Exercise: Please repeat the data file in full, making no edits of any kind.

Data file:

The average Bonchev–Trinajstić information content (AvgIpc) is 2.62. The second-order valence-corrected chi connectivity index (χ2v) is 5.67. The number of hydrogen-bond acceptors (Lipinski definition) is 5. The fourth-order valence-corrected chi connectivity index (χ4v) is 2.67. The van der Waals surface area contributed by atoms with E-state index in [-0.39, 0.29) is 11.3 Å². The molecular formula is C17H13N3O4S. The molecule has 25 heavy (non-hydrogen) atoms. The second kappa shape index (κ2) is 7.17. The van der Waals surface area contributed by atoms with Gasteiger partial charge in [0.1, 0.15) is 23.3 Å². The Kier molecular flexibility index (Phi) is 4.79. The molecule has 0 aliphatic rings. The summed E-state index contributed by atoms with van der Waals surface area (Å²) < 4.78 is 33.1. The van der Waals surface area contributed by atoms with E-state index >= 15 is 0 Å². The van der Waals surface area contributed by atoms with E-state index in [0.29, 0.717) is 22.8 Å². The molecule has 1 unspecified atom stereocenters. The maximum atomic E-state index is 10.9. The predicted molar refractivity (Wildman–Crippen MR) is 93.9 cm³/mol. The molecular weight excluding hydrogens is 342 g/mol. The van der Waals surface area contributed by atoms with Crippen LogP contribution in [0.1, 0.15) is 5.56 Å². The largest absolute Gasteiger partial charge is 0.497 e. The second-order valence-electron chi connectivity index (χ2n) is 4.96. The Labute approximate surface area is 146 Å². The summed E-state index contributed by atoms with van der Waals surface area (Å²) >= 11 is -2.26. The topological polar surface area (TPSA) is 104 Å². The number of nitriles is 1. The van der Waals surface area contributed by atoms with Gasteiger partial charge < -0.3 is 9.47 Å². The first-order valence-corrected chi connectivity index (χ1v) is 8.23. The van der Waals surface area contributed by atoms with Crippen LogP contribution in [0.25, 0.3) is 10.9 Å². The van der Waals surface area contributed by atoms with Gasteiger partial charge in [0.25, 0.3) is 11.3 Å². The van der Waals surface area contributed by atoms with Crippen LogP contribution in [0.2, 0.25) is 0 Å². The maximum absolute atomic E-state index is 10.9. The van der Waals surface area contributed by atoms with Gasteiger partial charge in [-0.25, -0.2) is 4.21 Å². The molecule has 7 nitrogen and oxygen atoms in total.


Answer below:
The average Bonchev–Trinajstić information content (AvgIpc) is 2.62. The second-order valence-corrected chi connectivity index (χ2v) is 5.67. The number of hydrogen-bond acceptors (Lipinski definition) is 5. The fourth-order valence-corrected chi connectivity index (χ4v) is 2.67. The van der Waals surface area contributed by atoms with E-state index in [-0.39, 0.29) is 11.3 Å². The molecular formula is C17H13N3O4S. The molecule has 25 heavy (non-hydrogen) atoms. The second kappa shape index (κ2) is 7.17. The van der Waals surface area contributed by atoms with Gasteiger partial charge in [0.1, 0.15) is 23.3 Å². The Kier molecular flexibility index (Phi) is 4.79. The molecule has 0 aliphatic rings. The summed E-state index contributed by atoms with van der Waals surface area (Å²) < 4.78 is 33.1. The van der Waals surface area contributed by atoms with E-state index >= 15 is 0 Å². The van der Waals surface area contributed by atoms with E-state index in [0.29, 0.717) is 22.8 Å². The molecule has 1 unspecified atom stereocenters. The maximum atomic E-state index is 10.9. The predicted molar refractivity (Wildman–Crippen MR) is 93.9 cm³/mol. The molecular weight excluding hydrogens is 342 g/mol. The van der Waals surface area contributed by atoms with Crippen LogP contribution in [0.1, 0.15) is 5.56 Å². The largest absolute Gasteiger partial charge is 0.497 e. The second-order valence-electron chi connectivity index (χ2n) is 4.96. The Labute approximate surface area is 146 Å². The summed E-state index contributed by atoms with van der Waals surface area (Å²) >= 11 is -2.26. The topological polar surface area (TPSA) is 104 Å². The number of nitriles is 1. The van der Waals surface area contributed by atoms with Gasteiger partial charge < -0.3 is 9.47 Å². The first-order valence-corrected chi connectivity index (χ1v) is 8.23. The van der Waals surface area contributed by atoms with Crippen LogP contribution in [0.25, 0.3) is 10.9 Å². The van der Waals surface area contributed by atoms with Gasteiger partial charge in [0.25, 0.3) is 11.3 Å². The van der Waals surface area contributed by atoms with Crippen LogP contribution in [0.2, 0.25) is 0 Å². The maximum absolute atomic E-state index is 10.9. The van der Waals surface area contributed by atoms with Gasteiger partial charge in [-0.25, -0.2) is 4.21 Å². The molecule has 7 nitrogen and oxygen atoms in total.